Cartographica Neerlandica Map Text for Ortelius Map No. 041

Text (translated from the 1598 French, 1601 Latin, 1602 German, 1602 Spanish, 1603 Latin, 1606 English, 1608/1612 Italian, 1609/1612/1641 Spanish and 1609/1612 Latin edition)

41.1. {1601 Latin, 1602G, 1602S, 1606E & 1608/1612I only{The territory of PARIS: commonly called}1601L, 1602G, 1602S, 1606E & 1608/1612I only} {1598F{THE ISLE OF France

41.2. In a certain Journal on The Roads of France I read this description of the territory of Paris. The Isle of France stretches from the town of Saint Denis to as far as Roissy and Montmorency. And so it comprises all the land within the winding turns of the Seine, towards Normandia one way, and towards Picardia the other way {not in 1601L, 1602G, 1603L & later{but what one calls the Land of France comprises specifically next to the Isle the Land of Goelle}not in 1601L, 1602G, 1603L & later}. The origin of its name <is to be found>, (as Andreas Thevet reports) in the Franks, who, coming from Germany settled first here, and <it was also> here <that> their Captains assumed the title of Kings. And also because the rivers Marne, Seine & Oise in a way surround it.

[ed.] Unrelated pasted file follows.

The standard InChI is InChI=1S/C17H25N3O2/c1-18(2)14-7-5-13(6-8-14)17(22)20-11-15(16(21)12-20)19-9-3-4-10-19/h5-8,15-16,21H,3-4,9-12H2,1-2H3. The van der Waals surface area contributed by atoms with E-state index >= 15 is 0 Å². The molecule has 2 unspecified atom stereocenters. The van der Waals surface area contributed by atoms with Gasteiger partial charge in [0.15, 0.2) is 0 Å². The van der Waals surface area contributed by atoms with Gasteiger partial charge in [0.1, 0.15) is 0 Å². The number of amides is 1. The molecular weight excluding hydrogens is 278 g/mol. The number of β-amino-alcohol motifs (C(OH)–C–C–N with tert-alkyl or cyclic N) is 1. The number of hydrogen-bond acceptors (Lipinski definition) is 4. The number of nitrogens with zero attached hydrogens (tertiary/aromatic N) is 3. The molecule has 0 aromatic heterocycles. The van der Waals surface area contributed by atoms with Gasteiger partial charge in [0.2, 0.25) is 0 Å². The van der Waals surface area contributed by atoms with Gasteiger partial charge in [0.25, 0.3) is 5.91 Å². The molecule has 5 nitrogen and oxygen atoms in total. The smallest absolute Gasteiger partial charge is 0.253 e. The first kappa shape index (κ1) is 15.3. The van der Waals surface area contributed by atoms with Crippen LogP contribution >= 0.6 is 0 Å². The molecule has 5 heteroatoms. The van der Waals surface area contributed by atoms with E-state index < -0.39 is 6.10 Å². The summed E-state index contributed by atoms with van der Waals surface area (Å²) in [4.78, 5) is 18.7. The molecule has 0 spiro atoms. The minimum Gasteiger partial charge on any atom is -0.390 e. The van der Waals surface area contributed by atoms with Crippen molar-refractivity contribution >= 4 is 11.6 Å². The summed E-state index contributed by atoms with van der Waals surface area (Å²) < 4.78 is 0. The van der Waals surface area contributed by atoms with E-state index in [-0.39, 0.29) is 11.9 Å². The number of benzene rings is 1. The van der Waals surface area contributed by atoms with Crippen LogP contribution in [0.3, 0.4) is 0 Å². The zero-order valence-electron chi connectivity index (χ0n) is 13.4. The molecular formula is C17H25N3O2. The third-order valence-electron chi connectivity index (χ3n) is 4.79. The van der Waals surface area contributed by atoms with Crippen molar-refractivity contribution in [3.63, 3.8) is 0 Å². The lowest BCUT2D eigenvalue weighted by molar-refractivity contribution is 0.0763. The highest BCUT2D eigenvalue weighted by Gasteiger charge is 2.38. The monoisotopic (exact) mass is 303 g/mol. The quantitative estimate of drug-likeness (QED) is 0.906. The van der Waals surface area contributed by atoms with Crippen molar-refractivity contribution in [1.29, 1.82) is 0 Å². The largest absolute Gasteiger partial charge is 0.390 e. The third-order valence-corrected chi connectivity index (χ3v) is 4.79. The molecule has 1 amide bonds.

41.3. Yet, not the entire region comprised within these three rivers refers to the Isle mentioned, but only that part which is close to Paris. My opinion is that this division was made when the sons of Clovis, dividing the whole Kingdom, limited and included within these bounds the dominions of him who ruled Paris, and <that> was <the> only <one> called the King of France. Whatever the case may be, this division is no longer observed now, seeing that certain cities of Picardia, Brie and other provinces are included in it.
41.4. But let us hear the opinion of Belleforestius as well: After the death of the great King Clovis, France was divided in a new manner. For out of one King came many, and only the one who governed Paris was called The King of France, for which reason the Isle of France is the true and ancient jurisdiction of our Kings, although Pipin's descendants began to neglect it. And afterwards the Parisian territory came to those who enjoyed the Crown of all of France by inheritance}1598F} Marcel van den Broecke .

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